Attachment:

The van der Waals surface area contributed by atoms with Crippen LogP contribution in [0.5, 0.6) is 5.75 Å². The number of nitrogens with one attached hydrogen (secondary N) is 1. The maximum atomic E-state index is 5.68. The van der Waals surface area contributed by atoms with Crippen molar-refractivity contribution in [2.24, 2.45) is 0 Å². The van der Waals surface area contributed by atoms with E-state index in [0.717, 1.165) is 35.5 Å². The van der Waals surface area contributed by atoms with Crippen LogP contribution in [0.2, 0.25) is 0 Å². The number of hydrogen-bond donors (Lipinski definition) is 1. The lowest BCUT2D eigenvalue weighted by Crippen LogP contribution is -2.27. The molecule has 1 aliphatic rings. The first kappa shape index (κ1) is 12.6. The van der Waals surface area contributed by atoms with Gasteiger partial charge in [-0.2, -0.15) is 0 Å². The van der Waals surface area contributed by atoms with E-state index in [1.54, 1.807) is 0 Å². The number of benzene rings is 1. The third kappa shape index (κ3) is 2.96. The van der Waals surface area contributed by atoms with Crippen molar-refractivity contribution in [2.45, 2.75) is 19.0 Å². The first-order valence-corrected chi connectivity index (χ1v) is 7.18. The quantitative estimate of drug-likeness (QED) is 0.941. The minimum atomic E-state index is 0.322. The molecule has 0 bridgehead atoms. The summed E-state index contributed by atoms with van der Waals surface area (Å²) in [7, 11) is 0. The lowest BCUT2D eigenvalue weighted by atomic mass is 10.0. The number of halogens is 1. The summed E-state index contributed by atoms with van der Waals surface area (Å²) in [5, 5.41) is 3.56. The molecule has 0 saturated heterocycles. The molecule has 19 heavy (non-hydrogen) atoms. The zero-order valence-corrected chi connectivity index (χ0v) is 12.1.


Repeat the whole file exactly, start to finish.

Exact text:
The van der Waals surface area contributed by atoms with Crippen LogP contribution in [0.5, 0.6) is 5.75 Å². The number of nitrogens with one attached hydrogen (secondary N) is 1. The maximum atomic E-state index is 5.68. The van der Waals surface area contributed by atoms with Crippen molar-refractivity contribution in [2.24, 2.45) is 0 Å². The van der Waals surface area contributed by atoms with E-state index in [0.717, 1.165) is 35.5 Å². The van der Waals surface area contributed by atoms with Crippen LogP contribution in [0.2, 0.25) is 0 Å². The number of hydrogen-bond donors (Lipinski definition) is 1. The lowest BCUT2D eigenvalue weighted by Crippen LogP contribution is -2.27. The molecule has 1 aliphatic rings. The first kappa shape index (κ1) is 12.6. The van der Waals surface area contributed by atoms with Gasteiger partial charge in [-0.2, -0.15) is 0 Å². The van der Waals surface area contributed by atoms with E-state index in [1.54, 1.807) is 0 Å². The number of benzene rings is 1. The third kappa shape index (κ3) is 2.96. The van der Waals surface area contributed by atoms with Crippen molar-refractivity contribution in [2.45, 2.75) is 19.0 Å². The first-order valence-corrected chi connectivity index (χ1v) is 7.18. The quantitative estimate of drug-likeness (QED) is 0.941. The minimum atomic E-state index is 0.322. The molecule has 0 bridgehead atoms. The summed E-state index contributed by atoms with van der Waals surface area (Å²) in [7, 11) is 0. The lowest BCUT2D eigenvalue weighted by atomic mass is 10.0. The number of halogens is 1. The summed E-state index contributed by atoms with van der Waals surface area (Å²) in [5, 5.41) is 3.56. The molecule has 0 saturated heterocycles. The molecule has 19 heavy (non-hydrogen) atoms. The zero-order valence-corrected chi connectivity index (χ0v) is 12.1.